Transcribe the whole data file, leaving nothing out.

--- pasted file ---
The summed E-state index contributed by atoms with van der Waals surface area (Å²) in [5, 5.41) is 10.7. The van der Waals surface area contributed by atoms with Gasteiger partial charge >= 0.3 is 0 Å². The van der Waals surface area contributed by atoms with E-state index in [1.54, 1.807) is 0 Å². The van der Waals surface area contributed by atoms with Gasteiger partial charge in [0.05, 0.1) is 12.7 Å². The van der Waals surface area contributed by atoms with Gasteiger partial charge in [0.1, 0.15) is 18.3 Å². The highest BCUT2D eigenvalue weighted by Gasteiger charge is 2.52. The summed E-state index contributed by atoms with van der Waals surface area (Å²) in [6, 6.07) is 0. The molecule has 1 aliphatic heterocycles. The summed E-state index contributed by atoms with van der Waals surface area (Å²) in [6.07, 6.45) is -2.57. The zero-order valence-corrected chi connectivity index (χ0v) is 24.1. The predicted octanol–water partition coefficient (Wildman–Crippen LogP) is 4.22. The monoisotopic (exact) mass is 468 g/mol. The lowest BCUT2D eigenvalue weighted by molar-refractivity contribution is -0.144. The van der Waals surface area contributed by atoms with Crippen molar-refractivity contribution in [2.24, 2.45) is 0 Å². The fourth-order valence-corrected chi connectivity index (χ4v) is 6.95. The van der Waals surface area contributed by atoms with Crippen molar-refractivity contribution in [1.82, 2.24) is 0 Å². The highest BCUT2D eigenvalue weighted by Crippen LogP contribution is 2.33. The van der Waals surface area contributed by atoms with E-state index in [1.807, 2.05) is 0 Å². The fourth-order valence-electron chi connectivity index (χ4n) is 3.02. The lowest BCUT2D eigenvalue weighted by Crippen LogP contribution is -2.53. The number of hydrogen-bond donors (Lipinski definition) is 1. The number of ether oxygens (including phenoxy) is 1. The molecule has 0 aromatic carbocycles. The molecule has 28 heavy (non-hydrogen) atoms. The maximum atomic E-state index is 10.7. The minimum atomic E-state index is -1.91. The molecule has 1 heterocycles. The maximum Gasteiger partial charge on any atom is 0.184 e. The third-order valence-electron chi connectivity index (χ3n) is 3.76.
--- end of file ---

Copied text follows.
The summed E-state index contributed by atoms with van der Waals surface area (Å²) in [5, 5.41) is 10.7. The van der Waals surface area contributed by atoms with Gasteiger partial charge >= 0.3 is 0 Å². The van der Waals surface area contributed by atoms with E-state index in [1.54, 1.807) is 0 Å². The van der Waals surface area contributed by atoms with Gasteiger partial charge in [0.05, 0.1) is 12.7 Å². The van der Waals surface area contributed by atoms with Gasteiger partial charge in [0.1, 0.15) is 18.3 Å². The highest BCUT2D eigenvalue weighted by Gasteiger charge is 2.52. The summed E-state index contributed by atoms with van der Waals surface area (Å²) in [6, 6.07) is 0. The molecule has 1 aliphatic heterocycles. The summed E-state index contributed by atoms with van der Waals surface area (Å²) in [6.07, 6.45) is -2.57. The zero-order valence-corrected chi connectivity index (χ0v) is 24.1. The predicted octanol–water partition coefficient (Wildman–Crippen LogP) is 4.22. The monoisotopic (exact) mass is 468 g/mol. The lowest BCUT2D eigenvalue weighted by molar-refractivity contribution is -0.144. The van der Waals surface area contributed by atoms with Crippen molar-refractivity contribution in [2.24, 2.45) is 0 Å². The fourth-order valence-corrected chi connectivity index (χ4v) is 6.95. The van der Waals surface area contributed by atoms with Crippen molar-refractivity contribution in [1.82, 2.24) is 0 Å². The highest BCUT2D eigenvalue weighted by Crippen LogP contribution is 2.33. The van der Waals surface area contributed by atoms with E-state index in [1.807, 2.05) is 0 Å². The fourth-order valence-electron chi connectivity index (χ4n) is 3.02. The lowest BCUT2D eigenvalue weighted by Crippen LogP contribution is -2.53. The number of hydrogen-bond donors (Lipinski definition) is 1. The number of ether oxygens (including phenoxy) is 1. The molecule has 0 aromatic carbocycles. The molecule has 28 heavy (non-hydrogen) atoms. The maximum atomic E-state index is 10.7. The minimum atomic E-state index is -1.91. The molecule has 1 heterocycles. The maximum Gasteiger partial charge on any atom is 0.184 e. The third-order valence-electron chi connectivity index (χ3n) is 3.76.